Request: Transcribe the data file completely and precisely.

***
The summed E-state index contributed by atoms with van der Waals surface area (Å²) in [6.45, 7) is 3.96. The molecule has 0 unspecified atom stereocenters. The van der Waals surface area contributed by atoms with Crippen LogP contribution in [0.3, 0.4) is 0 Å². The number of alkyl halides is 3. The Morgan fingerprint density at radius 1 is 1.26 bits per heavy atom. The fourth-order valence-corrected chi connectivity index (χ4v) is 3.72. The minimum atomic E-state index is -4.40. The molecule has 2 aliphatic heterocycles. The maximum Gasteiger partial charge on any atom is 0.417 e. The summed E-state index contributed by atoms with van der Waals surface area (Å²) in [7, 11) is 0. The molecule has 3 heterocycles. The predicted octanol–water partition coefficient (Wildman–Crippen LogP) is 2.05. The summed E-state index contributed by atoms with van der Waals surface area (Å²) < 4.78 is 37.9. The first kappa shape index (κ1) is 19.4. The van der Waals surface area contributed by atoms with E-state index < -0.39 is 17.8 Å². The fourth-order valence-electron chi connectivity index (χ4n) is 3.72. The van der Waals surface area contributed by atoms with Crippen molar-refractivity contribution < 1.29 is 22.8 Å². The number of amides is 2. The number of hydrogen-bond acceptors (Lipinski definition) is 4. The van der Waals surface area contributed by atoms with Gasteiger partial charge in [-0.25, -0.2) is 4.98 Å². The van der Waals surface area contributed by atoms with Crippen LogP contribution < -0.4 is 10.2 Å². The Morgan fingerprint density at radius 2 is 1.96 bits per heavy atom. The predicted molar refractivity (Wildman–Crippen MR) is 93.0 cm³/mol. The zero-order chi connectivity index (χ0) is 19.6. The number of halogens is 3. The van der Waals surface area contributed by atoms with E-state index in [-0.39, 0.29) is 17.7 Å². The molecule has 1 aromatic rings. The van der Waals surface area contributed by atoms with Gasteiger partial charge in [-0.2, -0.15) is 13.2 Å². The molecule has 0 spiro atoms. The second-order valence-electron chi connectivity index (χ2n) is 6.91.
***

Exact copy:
The summed E-state index contributed by atoms with van der Waals surface area (Å²) in [6.45, 7) is 3.96. The molecule has 0 unspecified atom stereocenters. The van der Waals surface area contributed by atoms with Crippen LogP contribution in [0.3, 0.4) is 0 Å². The number of alkyl halides is 3. The Morgan fingerprint density at radius 1 is 1.26 bits per heavy atom. The fourth-order valence-corrected chi connectivity index (χ4v) is 3.72. The minimum atomic E-state index is -4.40. The molecule has 2 aliphatic heterocycles. The maximum Gasteiger partial charge on any atom is 0.417 e. The summed E-state index contributed by atoms with van der Waals surface area (Å²) in [7, 11) is 0. The molecule has 3 heterocycles. The predicted octanol–water partition coefficient (Wildman–Crippen LogP) is 2.05. The summed E-state index contributed by atoms with van der Waals surface area (Å²) < 4.78 is 37.9. The first kappa shape index (κ1) is 19.4. The van der Waals surface area contributed by atoms with E-state index < -0.39 is 17.8 Å². The fourth-order valence-electron chi connectivity index (χ4n) is 3.72. The van der Waals surface area contributed by atoms with Crippen molar-refractivity contribution < 1.29 is 22.8 Å². The number of amides is 2. The number of hydrogen-bond acceptors (Lipinski definition) is 4. The van der Waals surface area contributed by atoms with Gasteiger partial charge in [-0.25, -0.2) is 4.98 Å². The van der Waals surface area contributed by atoms with Crippen LogP contribution < -0.4 is 10.2 Å². The Morgan fingerprint density at radius 2 is 1.96 bits per heavy atom. The predicted molar refractivity (Wildman–Crippen MR) is 93.0 cm³/mol. The zero-order chi connectivity index (χ0) is 19.6. The number of halogens is 3. The van der Waals surface area contributed by atoms with E-state index in [-0.39, 0.29) is 17.7 Å². The molecule has 1 aromatic rings. The van der Waals surface area contributed by atoms with Gasteiger partial charge in [-0.2, -0.15) is 13.2 Å². The molecule has 0 spiro atoms. The second-order valence-electron chi connectivity index (χ2n) is 6.91.